By VICTORIA M. DEFRANCESCO SOTO and JENNIFER L. MEROLLA
Gone are the days of Gerald Ford biting into a tamale, husk and all, or of George H.W. Bush referring to his Latino grandchildren as, “the little brown ones.” Campaigns today are more adept at targeting Latinos. And these micro-targeted efforts have paid off in gaining the favor of Latino voters. But as our research indicates, the downside to the increasing accuracy of hitting the Latino bull’s eye is the resultant ricochet — the potential negative effect on non-Latino voters.
In a research study conducted during the 2008 presidential election, we presented a sample of registered voters a series of general and Latino-targeted Obama and McCain ads. There were three types of Latino ads. In the first type (we called this the uberLatino ad), Spanish is spoken and there is a Latino endorser. In the context of this election, think for example of a Romney ad in which Sen. Marco Rubio speaks in Spanish. The remaining two types of Latino ads were mixed — they featured either a Latino endorser speaking English or an Anglo endorser speaking Spanish. In recent ads, this would take the form of, say, salsa singer Marc Anthony’s English language ad endorsing Obama or Craig Romney’s Spanish-language ad where he speaks about his father.
At the same time, we found no effect of the general ads or the Latino endorser speaking English ad on increasing (or decreasing) the likelihood of voting for a given candidate. And these effects held, regardless of the respondent’s dominant language. Put simply, you get more bang for your buck with a Latino targeted ad by employing Spanish.
When we turned to the effects of these same ads on non-Latino whites, the two mixed Latino ads seemed to backfire completely. The English ad featuring a Latino endorser and the Anglo endorser speaking Spanish decreased the likelihood of intending to vote for either Obama or McCain by at least 5 percentage points. Somewhat surprisingly, the overtly ethnically targeted ad, the Latino endorser speaking Spanish, did not have any effect. It appears that non-Latino whites may have tuned such ads out, likely because they clearly targeted Latinos.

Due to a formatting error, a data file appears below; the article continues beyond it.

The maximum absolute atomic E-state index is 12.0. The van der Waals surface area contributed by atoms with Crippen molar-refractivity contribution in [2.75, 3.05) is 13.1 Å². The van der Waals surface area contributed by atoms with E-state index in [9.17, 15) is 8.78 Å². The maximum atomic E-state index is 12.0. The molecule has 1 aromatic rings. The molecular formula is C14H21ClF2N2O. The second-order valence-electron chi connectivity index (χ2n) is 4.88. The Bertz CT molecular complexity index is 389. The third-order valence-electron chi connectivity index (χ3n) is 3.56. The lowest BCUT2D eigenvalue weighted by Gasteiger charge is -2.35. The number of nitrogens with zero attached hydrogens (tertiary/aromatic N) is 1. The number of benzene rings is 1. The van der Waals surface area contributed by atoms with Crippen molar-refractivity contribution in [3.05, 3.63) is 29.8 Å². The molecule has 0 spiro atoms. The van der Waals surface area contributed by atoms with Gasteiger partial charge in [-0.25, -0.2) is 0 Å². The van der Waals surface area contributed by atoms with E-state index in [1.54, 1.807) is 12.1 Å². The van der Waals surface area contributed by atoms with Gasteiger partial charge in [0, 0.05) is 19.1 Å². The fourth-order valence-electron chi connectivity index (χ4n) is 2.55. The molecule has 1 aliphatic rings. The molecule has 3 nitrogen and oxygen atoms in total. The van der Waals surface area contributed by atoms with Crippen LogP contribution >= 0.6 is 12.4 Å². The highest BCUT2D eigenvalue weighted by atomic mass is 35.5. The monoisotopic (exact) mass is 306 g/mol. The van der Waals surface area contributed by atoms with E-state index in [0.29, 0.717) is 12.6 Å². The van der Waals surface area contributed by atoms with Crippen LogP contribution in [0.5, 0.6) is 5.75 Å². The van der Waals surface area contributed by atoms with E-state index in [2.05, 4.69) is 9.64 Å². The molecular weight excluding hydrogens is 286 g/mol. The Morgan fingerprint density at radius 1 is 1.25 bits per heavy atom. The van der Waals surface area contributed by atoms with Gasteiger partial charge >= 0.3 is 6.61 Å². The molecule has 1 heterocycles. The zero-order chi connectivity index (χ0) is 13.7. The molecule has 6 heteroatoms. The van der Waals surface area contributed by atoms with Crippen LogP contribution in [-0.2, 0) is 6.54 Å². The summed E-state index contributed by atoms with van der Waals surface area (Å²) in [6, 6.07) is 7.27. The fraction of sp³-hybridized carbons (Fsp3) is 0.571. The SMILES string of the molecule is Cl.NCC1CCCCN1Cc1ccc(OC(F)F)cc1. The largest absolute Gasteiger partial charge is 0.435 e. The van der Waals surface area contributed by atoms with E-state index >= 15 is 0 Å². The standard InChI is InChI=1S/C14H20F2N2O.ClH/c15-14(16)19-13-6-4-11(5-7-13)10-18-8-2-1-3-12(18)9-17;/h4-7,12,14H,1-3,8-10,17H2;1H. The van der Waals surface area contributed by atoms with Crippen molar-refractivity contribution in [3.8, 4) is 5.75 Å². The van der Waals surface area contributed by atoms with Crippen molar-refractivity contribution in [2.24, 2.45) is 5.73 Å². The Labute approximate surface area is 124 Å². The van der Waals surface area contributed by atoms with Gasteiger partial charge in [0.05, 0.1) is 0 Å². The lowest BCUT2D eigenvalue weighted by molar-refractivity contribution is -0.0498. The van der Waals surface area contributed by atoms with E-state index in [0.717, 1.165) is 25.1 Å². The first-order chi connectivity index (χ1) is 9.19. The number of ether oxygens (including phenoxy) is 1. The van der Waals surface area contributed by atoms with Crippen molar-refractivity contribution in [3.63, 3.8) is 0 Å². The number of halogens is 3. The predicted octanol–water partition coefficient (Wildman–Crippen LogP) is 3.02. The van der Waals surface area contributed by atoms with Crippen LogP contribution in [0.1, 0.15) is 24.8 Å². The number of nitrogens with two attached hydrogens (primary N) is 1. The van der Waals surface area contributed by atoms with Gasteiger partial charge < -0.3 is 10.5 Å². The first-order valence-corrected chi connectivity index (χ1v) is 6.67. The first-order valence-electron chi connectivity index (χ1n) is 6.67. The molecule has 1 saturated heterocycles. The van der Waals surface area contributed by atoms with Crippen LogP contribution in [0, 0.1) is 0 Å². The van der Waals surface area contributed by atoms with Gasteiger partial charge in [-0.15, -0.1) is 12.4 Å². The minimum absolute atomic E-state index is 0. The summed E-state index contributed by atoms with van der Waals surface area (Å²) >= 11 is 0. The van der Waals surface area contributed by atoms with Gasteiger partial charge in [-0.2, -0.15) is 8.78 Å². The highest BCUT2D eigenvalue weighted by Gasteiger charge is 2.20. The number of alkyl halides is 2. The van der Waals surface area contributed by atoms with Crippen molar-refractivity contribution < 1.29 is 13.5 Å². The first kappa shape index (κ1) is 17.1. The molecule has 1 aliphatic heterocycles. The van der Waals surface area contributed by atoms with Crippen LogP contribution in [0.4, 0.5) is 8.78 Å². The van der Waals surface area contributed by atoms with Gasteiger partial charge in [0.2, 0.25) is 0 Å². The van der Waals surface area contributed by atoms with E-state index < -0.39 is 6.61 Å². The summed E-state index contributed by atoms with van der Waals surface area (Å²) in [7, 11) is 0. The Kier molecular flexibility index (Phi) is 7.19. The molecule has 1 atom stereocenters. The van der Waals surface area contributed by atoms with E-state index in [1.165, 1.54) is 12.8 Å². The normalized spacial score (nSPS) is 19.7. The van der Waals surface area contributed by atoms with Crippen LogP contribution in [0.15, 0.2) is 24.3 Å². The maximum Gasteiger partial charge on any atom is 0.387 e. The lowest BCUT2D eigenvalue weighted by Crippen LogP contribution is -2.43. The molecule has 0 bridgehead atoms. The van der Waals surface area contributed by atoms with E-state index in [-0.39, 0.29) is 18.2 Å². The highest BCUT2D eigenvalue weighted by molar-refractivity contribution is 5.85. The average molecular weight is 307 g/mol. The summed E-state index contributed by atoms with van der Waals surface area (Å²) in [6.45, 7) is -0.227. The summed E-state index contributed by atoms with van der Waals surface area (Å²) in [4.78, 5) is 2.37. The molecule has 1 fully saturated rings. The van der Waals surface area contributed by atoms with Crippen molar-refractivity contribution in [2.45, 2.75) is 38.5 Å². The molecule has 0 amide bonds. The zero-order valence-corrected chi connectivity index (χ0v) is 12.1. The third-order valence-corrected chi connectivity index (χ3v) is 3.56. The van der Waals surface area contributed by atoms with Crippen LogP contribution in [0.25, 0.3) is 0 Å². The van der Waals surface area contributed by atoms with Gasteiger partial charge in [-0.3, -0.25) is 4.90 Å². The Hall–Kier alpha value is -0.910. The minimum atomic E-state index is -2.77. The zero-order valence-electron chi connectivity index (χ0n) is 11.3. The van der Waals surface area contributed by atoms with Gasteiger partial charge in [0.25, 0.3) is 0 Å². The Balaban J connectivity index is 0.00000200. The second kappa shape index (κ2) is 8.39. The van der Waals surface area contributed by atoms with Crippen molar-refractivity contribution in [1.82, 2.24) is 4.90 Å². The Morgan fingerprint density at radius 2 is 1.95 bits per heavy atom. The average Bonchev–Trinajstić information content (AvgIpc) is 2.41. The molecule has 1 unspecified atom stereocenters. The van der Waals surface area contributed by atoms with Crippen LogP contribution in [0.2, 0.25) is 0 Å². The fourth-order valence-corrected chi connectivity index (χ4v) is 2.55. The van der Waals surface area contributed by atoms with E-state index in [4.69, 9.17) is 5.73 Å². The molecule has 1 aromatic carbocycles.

Among black voters, we found a much more marked negative effect of Latino targeted ads. Support for Obama among black respondents who had not been exposed to an ad was 98 percent, but among those exposed to a Latino-targeted ad, support for Obama dropped 20 percentage points compared to those exposed to a non-targeted message.
In the 2008 presidential campaign, as in the current one, the Republican candidate has spent less time courting Latinos than George W. Bush did. Nevertheless, Romney, recognizes that he has to solidify a base of Latino Republicans. He also needs to persuade Latino independents or those disenchanted with Obama to give the Republican candidate a try, or at least not to vote for Obama. Given the presence of Latinos in a number of swing states, effectively reaching this electorate is the difference between 0 or 29 electoral votes in a key state like Florida.
In these last weeks, both the Republican and Democratic parties will unleash a barrage of Latino targeted ads. And while in war there is always the possibility of friendly fire casualties, the campaigns would be well-advised to take great care in how they target the Latino electorate so as not to disperse allies. It seems that the best way to hit the bull’s eye among Latinos without getting a ricochet among whites is to air Latino targeted ads in Spanish. This may be an effective strategy for Romney. However it will not be as effective for Obama because all the Latino targeted ads in the past presidential cycle decreased support among African-Americans, a key Democratic constituency.
This op-ed originally appeared on Politico. Dr. Victoria M. DeFrancesco Soto is an adjunct professor at the University of Texas Lyndon B. Johnson School of Public Affairs and a fellow at the Center for Politics and Governance; Dr. Jennifer L. Merolla is an assistant professor in the Department of Politics and Policy at Claremont Graduate University. This research project was conducted in collaboration with Matt Barreto at the University of Washington and Ricardo Ramirez at Notre Dame University.